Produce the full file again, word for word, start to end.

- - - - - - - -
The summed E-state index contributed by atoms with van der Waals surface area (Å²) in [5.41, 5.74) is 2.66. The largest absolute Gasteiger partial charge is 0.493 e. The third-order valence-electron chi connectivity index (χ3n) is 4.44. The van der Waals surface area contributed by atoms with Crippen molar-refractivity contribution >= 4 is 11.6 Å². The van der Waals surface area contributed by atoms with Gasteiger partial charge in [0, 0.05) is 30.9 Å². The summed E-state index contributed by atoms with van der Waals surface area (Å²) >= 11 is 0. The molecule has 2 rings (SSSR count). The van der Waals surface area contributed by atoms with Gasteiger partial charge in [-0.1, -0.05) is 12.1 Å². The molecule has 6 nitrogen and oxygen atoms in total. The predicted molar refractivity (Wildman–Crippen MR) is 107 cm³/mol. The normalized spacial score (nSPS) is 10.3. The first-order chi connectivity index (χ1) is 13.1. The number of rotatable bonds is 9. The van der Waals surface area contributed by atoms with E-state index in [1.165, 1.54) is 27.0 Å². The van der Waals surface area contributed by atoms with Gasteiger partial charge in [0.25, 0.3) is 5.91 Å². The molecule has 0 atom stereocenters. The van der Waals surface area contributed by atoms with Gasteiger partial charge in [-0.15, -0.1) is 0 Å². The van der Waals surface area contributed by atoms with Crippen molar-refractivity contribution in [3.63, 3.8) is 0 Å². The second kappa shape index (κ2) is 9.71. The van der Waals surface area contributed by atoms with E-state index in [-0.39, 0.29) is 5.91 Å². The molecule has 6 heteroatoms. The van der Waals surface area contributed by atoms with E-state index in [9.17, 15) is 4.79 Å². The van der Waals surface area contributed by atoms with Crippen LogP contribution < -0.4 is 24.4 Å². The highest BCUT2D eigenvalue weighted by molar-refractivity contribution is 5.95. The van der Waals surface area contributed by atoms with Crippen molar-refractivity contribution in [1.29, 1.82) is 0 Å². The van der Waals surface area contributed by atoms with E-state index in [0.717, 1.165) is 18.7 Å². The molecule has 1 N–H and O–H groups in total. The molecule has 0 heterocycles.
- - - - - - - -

The summed E-state index contributed by atoms with van der Waals surface area (Å²) in [5.41, 5.74) is 2.66. The largest absolute Gasteiger partial charge is 0.493 e. The third-order valence-electron chi connectivity index (χ3n) is 4.44. The van der Waals surface area contributed by atoms with Crippen molar-refractivity contribution >= 4 is 11.6 Å². The van der Waals surface area contributed by atoms with Gasteiger partial charge in [0, 0.05) is 30.9 Å². The summed E-state index contributed by atoms with van der Waals surface area (Å²) >= 11 is 0. The molecule has 2 rings (SSSR count). The van der Waals surface area contributed by atoms with Gasteiger partial charge in [-0.1, -0.05) is 12.1 Å². The molecule has 6 nitrogen and oxygen atoms in total. The predicted molar refractivity (Wildman–Crippen MR) is 107 cm³/mol. The normalized spacial score (nSPS) is 10.3. The first-order chi connectivity index (χ1) is 13.1. The number of rotatable bonds is 9. The van der Waals surface area contributed by atoms with E-state index in [1.165, 1.54) is 27.0 Å². The van der Waals surface area contributed by atoms with Gasteiger partial charge in [0.25, 0.3) is 5.91 Å². The molecule has 0 atom stereocenters. The van der Waals surface area contributed by atoms with Gasteiger partial charge in [-0.15, -0.1) is 0 Å². The van der Waals surface area contributed by atoms with Crippen molar-refractivity contribution in [3.63, 3.8) is 0 Å². The second kappa shape index (κ2) is 9.71. The van der Waals surface area contributed by atoms with E-state index in [-0.39, 0.29) is 5.91 Å². The molecule has 6 heteroatoms. The van der Waals surface area contributed by atoms with E-state index in [9.17, 15) is 4.79 Å². The van der Waals surface area contributed by atoms with Crippen LogP contribution < -0.4 is 24.4 Å². The highest BCUT2D eigenvalue weighted by molar-refractivity contribution is 5.95. The van der Waals surface area contributed by atoms with Crippen molar-refractivity contribution in [1.29, 1.82) is 0 Å². The van der Waals surface area contributed by atoms with E-state index in [0.717, 1.165) is 18.7 Å². The molecule has 1 N–H and O–H groups in total. The molecule has 0 heterocycles.